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Thanks to an anonymous alumna donor, is launching a new program of small grants of up to $500 to support undergraduate research and service experiences--experiences that can teach you skills and position you for graduate study or jobs. Details are attached. The first deadline is Monday, January 22nd for Spring funding and April 13th for summer funding. For details and application: Psychology Undergraduate Research and Service Grants Application

One of our undergrad majors has just posted an important commentary on DACA after spending the semester as an intern at SPSSI (Society for the Psychological Study of Social Issues, Division 9, APA).  See below:

From SPSSI's Blog: SPSSI Intern Amber Prince Discusses The Dream Act of 2017
To mark the culmination of a semester spent interning at SPSSI, George Washington University undergraduate student Amber Prince blogged about the need to address the precarious situation of Dreamers, especially as the Obama Administration's Deferred Action for Childhood Arrivals (DACA) policy sunsets.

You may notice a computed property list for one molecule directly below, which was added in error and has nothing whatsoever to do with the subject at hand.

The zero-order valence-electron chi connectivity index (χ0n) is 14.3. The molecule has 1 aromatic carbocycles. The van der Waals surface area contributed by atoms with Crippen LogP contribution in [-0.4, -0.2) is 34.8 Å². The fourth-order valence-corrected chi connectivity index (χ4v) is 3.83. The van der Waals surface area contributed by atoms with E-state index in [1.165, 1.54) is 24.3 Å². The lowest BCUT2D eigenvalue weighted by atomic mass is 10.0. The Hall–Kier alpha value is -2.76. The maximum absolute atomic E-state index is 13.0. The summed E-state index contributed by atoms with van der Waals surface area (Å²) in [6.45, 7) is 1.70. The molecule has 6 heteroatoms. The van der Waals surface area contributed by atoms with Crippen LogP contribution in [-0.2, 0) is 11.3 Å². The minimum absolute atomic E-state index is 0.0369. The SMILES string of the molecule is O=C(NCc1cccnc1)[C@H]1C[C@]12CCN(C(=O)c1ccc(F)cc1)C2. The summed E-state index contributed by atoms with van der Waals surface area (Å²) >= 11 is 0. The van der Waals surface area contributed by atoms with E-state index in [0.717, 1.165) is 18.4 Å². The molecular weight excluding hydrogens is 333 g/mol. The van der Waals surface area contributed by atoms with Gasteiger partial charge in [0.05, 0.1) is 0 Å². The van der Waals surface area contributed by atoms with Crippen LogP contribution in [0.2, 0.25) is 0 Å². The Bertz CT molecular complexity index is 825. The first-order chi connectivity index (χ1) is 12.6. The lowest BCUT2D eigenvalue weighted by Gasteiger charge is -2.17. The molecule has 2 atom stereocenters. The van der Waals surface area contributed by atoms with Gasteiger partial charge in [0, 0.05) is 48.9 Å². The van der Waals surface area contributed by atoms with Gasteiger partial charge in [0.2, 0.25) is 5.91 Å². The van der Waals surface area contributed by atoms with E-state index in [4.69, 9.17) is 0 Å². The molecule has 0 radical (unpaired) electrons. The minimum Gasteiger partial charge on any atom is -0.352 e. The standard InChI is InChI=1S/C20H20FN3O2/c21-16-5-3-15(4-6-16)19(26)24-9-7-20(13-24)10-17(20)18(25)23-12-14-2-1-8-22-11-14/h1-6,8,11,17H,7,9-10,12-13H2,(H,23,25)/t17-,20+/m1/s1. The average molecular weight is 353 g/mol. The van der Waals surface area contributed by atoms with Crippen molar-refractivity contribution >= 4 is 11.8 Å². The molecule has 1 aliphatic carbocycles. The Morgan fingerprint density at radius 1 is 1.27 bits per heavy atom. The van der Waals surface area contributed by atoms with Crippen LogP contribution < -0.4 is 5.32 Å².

From airport security to highway safety, cognitive psychology can be applied to real-world situations every day, as freshmen in the Science in the District Dean’s Seminar discovered.
Like anyone who has boarded a plane, the students in Associate Professor of Psychology Stephen Mitroff’s freshman seminar Science in the District were all too familiar with the headaches and hassles of airport security. They knew about long lines at checkpoints as passengers removed their shoes and security officers searched through carry-on bags. And more than a few students admitted they had rolled their eyes and wondered if the security employees couldn’t do their jobs a little bit better.

But that was before Mitroff’s class gave them a peek behind the curtain—and they saw airport chaos from a cognitive psychology point of view. During a field trip to the Transportation Security Administration (TSA) headquarters at Reagan National Airport, the students trained a watchful eye on the multitude of factors that come into play when thousands of passengers rush through security gates—from the angle and detail of computer monitors to whether an officer got enough sleep the night before. They looked for clues to impaired visual perception. Were the tables too cramped? The alcoves too noisy? Were there too many display screens? Too few?

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